By Christopher Langford
Psalm 98 begins with the verse “O sing unto the Lord a new song”. This simplistic statement is profound. It is so short and easy to read that we may be tempted to quickly move on from it without giving it further consideration. Alternatively, some of us may be unsure of the meaning of the new song so we quickly move past trying to interpret it. Yet if this psalm was transformed into a hymn this verse would most certainly be the refrain. Many of the remaining verses in Psalm 98 provide justification for why the whole earth should rejoice and provide praise to the Lord. The great irony coming from this psalm is instead of praise being sung to the Lord upon the remembrance of His mercy, petitions for vengeance continued to be sung by the Israelites. The final verse concludes that all of the earth should be joyful together “Before the Lord, for he come to judge the earth: with righteousness shall he judge the world, and the people with equity.”
All too often anger, sadness, anxiety, and despair supersede our communal joy. Perceptions of inequity are often at the core of our negative emotions. We worked harder than our peers and yet they got promoted, they earned better grades, they received the praise and recognition. We did the right thing, we followed the rules, and yet we are the ones that got in trouble, received punishment, thrown under the bus for the mistakes of others. Does this sound familiar? It has undoubtedly happened to all of us before, and it will happen to most of us again.
A buzzword these days is justice. We throw around this phrase carelessly and convince ourselves our actions promote this noble idea. I am all too guilty of this myself. I tell myself – and my business students at BUA sometimes – I try to promote justice is the classes I teach, in part by assigning grades on an equitable basis. But the truth of the matter is I do a horrible job sometimes in ensuring justice here. Students’ computers crash, their vehicles break down, a few end up sick and even in the hospital sometimes. In these cases, I may elect to extend deadlines and provide make-up exams. Is this promoting justice? I am unsure. I am unsure because I have only a vague idea of what justice looks like and even less definitive information to base my assessments on. Looking at definitions in the dictionary provides limited guidance. For example, Wikipedia defines justice as “just behavior or treatment”. What does just behavior or treatment consist of when my knowledge of any given situation is deficient in some capacity?
Thanks be to God for being the living truth and for discerning the heart and mind of man. Only He is the rightful judge. The closest humans can come to ensuring justice on the earth is to love those around them by extending and encouraging mercy whenever possible. For “with righteousness shall (God) judge the world, and the people with equity”. Let the joy and gratitude that accompanies mercy be the new song we sing. Let us sing this new song unto the Lord.
By Christyn Baer
Psalm 22 begins with a line familiar to us all, being five weeks into Eastertide…
“My God, My God, why have you forsaken me?”
David begins his anguished prayer with the same words that Jesus laments on the cross.
As I sit here reading this psalm on Saturday night, I’m thinking along the same lines; but rather than God, it’s Timmy, Tony, Manu, Kawhi, and Popp that I feel have let me down. I feel desperate and beat down, emotionally, after two weeks of watching my team – “the good guys” – fight back and forth with a formidable opponent, only to lose in the end.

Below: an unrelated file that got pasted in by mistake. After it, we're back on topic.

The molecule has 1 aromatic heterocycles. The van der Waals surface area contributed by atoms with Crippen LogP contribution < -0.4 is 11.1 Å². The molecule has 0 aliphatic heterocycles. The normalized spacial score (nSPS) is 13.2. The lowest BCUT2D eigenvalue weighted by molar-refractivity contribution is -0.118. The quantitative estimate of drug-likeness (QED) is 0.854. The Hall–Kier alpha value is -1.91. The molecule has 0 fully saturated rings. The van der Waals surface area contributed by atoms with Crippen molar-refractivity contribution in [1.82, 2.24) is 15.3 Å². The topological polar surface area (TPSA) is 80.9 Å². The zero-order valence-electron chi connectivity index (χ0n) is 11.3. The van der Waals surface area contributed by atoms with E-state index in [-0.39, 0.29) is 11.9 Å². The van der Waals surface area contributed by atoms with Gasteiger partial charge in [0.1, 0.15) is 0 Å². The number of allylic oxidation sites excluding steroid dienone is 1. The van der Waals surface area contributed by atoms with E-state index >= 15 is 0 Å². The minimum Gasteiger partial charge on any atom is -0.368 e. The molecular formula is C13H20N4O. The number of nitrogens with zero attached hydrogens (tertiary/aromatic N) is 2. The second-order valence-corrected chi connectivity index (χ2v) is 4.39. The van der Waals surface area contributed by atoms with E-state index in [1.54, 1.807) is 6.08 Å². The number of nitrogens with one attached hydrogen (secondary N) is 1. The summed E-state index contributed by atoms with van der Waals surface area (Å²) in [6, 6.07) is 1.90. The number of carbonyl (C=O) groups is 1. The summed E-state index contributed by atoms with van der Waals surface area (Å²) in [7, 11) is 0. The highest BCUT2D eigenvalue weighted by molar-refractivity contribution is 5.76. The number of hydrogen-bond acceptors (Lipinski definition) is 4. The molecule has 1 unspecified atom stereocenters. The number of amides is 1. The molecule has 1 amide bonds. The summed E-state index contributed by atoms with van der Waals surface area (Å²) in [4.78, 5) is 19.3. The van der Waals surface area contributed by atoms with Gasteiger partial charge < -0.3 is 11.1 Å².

I know there are much bigger things going on in the world than the NBA playoffs. And I shouldn’t be comparing my “hardships” in dealing with this loss to any of the real difficulties being faced on a daily basis – in Nepal, in Baltimore, in San Antonio, and right here within our own church. The injustices and conflict in our world today are not so different from what was going on in David’s time.
David continues to express his deep distress through verse 18, calling himself not a man, but a worm, scorned by man and despised by people. Then in verse 19 he begins to ask the Lord for deliverance, asking him to come quickly, knowing that the Lord is hearing his prayers and calls to be saved. He vows to praise the Lord when his sure deliverance does finally come.
Starting in verse 25, David begins to describe all the people that will join with him in praising the Lord: All the ends of the earth… all the families of the nations… those that are rich, and those that are so poor they are near to death – all will come to realize that God is King and will bow before him.
David starts out in a very bad place in this psalm; he’s deeply anguished. Yet he ends up realizing that God has not deserted him, but rather is very much still with him. So much so that David begins boldly proclaiming God’s goodness for all people, reminding us that we can go to God as we are… hungry, tired, poor in spirit.
Man will fail us – our teams will lose, our leaders will disappoint us, even our friends may let us down at times. But God will not. God never lets us down. He is with us, even before we are born. Verses 30-31 provide extra comfort for me, as I think about my baby growing within – “Future generations will be told about the Lord. They will proclaim his righteousness to a people yet unborn – for he has done it.”
We are those future generations David spoke of! We can share with the world the joy of God’s righteousness, the truth of the cross, David’s final words of Psalm 22 – “He has done it!”